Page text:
Raunch Reviews is a series about profanity. Not real profanity, but speculative swearing. Authors often try to incorporate original, innovative forms of profanity into our own fantastical works as a way to expand the worlds we build. Sometimes we’re successful. Often we’re not. In this series, I examine the faux-profanity from various works of sci-fi and fantasy, judge their effectiveness, and rate them on an unscientific and purely subjective scale. This is Raunch Reviews. Welcome.

The Authors: Larry DiTillio & Bob Forward

Work in Question: Beast Wars: Transformers

The Profanity: “Slag”

This piece of faux-profanity is interesting, being both very much faux-profanity and very much a real slur—at least if you live in the United Kingdom. But we’re going to skip out on British slut-shaming today and, instead, focus on robots in disguise.

“Slag” is a catchall Transformers profanity first appearing in the original series episode, “Return of Optimus Prime, Part 2,” but later, its use was expanded extensively within the Transformers: Beast Wars sub-franchise, in particular the Beast Wars: Transformers animated series. (Funny enough, I put this together well before the title of the upcoming Transformer film series, Rise of the Beasts, was announced. Kismet, I suppose.)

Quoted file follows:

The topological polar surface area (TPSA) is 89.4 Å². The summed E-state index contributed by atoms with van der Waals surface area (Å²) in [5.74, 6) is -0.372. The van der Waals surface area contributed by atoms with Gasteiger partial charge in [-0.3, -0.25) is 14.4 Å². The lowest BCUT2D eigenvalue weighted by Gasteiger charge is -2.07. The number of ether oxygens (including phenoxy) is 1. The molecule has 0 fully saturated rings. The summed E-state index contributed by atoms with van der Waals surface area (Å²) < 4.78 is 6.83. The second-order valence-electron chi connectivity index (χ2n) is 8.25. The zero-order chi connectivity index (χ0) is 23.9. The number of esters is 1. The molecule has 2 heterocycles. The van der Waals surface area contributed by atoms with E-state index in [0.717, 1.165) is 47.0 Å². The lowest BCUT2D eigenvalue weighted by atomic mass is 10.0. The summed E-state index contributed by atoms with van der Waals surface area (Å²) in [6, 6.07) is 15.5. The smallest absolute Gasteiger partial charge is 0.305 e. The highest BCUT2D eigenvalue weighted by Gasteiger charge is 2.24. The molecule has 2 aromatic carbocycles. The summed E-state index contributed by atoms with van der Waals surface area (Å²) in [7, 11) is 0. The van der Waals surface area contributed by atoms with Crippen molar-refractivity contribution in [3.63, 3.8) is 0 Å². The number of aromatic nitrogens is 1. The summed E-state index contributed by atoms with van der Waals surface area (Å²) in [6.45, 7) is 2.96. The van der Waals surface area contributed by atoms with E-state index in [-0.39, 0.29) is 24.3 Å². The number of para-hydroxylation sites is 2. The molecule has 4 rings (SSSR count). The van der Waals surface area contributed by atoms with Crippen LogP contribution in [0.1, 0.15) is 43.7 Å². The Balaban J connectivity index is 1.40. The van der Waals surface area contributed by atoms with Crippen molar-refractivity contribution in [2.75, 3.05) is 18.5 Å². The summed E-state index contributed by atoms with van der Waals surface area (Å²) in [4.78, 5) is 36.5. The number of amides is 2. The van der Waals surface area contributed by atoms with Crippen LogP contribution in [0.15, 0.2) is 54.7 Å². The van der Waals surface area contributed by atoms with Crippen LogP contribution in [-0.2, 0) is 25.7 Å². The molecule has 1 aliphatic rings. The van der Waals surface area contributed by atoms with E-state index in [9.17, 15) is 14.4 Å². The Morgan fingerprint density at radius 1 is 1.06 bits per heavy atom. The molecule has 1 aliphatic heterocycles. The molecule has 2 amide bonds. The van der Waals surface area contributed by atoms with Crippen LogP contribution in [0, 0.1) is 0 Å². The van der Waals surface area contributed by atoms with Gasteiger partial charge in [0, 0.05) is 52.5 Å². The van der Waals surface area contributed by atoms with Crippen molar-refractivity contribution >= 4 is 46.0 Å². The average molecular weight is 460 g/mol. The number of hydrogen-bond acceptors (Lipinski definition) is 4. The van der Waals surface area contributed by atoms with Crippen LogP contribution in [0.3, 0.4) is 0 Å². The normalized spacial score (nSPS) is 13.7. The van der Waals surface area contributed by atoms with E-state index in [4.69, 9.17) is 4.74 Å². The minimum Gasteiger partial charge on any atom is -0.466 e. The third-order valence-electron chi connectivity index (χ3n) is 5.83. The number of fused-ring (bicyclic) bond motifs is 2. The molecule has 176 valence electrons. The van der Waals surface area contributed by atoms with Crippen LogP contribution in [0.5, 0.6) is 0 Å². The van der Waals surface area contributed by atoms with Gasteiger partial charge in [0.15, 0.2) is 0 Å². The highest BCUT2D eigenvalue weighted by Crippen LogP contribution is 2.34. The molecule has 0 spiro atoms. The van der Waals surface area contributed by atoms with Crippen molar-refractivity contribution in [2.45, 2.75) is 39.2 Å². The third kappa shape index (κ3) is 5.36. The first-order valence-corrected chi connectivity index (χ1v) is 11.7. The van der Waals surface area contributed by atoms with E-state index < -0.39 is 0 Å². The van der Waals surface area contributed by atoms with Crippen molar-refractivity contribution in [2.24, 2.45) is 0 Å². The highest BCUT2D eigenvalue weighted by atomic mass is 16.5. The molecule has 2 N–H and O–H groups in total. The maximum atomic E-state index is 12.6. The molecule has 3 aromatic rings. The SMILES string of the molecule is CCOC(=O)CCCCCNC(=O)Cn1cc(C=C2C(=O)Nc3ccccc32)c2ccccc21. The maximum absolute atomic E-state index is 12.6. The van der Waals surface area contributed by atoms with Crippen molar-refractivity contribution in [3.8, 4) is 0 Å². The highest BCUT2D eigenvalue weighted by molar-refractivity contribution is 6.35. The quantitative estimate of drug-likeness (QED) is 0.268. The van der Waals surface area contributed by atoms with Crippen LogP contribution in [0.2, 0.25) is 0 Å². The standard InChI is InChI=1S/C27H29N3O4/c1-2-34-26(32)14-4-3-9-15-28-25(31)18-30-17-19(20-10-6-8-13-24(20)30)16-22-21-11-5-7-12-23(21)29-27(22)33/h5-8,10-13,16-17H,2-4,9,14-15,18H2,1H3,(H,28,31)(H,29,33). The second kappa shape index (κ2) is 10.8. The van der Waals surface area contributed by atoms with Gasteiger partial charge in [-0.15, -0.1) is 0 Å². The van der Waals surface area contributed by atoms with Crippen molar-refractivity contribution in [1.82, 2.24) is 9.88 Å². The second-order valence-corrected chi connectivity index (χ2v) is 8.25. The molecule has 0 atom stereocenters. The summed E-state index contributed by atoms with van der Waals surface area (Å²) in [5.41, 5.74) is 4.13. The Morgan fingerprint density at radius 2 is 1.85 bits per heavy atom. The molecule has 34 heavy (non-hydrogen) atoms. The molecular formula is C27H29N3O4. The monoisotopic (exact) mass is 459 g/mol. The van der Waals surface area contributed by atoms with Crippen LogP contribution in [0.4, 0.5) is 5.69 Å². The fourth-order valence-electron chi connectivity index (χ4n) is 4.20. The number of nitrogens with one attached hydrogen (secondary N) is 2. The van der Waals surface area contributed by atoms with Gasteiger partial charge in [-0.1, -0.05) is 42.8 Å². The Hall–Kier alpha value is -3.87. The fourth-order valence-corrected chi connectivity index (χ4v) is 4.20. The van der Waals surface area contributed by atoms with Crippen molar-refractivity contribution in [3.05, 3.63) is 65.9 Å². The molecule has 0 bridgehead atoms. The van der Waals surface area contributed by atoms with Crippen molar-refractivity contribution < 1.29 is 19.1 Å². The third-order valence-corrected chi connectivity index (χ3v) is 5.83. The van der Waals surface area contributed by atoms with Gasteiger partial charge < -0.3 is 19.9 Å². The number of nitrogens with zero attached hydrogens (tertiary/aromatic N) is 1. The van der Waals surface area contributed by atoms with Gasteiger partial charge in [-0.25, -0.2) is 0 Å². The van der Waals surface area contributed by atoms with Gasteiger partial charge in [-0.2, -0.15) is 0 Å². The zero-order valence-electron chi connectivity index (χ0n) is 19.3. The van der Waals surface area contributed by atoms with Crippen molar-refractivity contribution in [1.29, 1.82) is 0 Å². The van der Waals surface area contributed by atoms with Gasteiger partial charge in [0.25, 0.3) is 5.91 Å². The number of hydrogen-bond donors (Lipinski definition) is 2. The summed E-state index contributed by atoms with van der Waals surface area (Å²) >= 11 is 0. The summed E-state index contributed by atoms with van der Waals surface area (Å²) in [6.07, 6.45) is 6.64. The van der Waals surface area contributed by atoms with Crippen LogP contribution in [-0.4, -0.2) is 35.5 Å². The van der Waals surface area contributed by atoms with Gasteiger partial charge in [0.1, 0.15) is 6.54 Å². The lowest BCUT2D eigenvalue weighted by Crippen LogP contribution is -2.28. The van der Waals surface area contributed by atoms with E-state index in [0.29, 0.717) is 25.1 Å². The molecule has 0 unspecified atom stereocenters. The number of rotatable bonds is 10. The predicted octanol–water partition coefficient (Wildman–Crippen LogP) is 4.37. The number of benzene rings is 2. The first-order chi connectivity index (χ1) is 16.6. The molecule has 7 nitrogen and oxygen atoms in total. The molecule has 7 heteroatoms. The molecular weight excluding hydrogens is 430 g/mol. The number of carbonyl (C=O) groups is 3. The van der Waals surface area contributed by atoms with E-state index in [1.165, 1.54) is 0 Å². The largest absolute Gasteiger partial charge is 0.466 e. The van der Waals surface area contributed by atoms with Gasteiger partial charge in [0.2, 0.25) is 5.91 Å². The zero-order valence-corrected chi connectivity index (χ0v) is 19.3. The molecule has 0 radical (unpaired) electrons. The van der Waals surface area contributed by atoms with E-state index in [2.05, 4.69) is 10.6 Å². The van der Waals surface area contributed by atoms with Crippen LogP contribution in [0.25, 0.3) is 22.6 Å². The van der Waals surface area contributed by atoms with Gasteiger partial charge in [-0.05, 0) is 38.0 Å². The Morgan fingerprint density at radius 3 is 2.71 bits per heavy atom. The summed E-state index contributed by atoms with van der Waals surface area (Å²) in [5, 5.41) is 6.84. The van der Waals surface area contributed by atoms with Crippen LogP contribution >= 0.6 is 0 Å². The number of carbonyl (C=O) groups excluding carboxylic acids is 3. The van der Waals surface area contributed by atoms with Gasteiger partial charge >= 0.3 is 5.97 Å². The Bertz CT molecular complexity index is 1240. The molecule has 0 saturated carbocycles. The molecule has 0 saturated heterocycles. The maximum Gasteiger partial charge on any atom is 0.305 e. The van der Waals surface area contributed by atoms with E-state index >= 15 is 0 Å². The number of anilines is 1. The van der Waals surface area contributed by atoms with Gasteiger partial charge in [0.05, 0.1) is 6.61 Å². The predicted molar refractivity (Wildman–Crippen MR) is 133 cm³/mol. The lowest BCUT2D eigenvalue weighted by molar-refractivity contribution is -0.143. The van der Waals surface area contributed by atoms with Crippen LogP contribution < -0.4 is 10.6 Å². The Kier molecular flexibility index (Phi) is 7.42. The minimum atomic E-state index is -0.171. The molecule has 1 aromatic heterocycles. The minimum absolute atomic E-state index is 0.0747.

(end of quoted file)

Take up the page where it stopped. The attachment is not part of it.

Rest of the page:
Now, I realize this is not the only profanity within the Transformers universe, “frag,” “mudflap,” “actuator,” “diode,” and many more machine-specific terms are also used within the franchise and I wouldn’t but surprised if we revisit this universe in the future. That said, “slag” is undoubtedly the most dominant, used by both Maximals and the Predacons throughout the Beast Wars series and spreading broadly in the franchises and sub-franchises that followed. It’s used as an expletive on its own or inserted into phrases such as “what the slag!” “holy slag!” and the ever-popular “I’ll blow your slaggin’ heads off!”

A slaggin’ supercut for your viewing pleasure

It’s easy to see why the mineral by-product of smelting would carry a vulgar connotation on Cybertron. But it’s odd that “slag” becomes the general expletive, especially with other profane words existing and readily available. It fits well within the universe, keeping it interesting, but the overuse holds it back. What we have isn’t a traditional censor slip, but its use within the dialog as that of a one-note go-to replacer is disappointing. This, unfortunately, lessens its impact and turns what could have been a decent instance of faux profanity into more of a joke.

Final Score: 3.0

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Have a suggestion for Raunch Reviews? It can be any made-up slang word from a book, television show, or movie. You can email me directly with your recommendation or leave a comment below. I’ll need to spend time with the property before I’ll feel confident reviewing it, so give me a little time. I have a lot of books to read.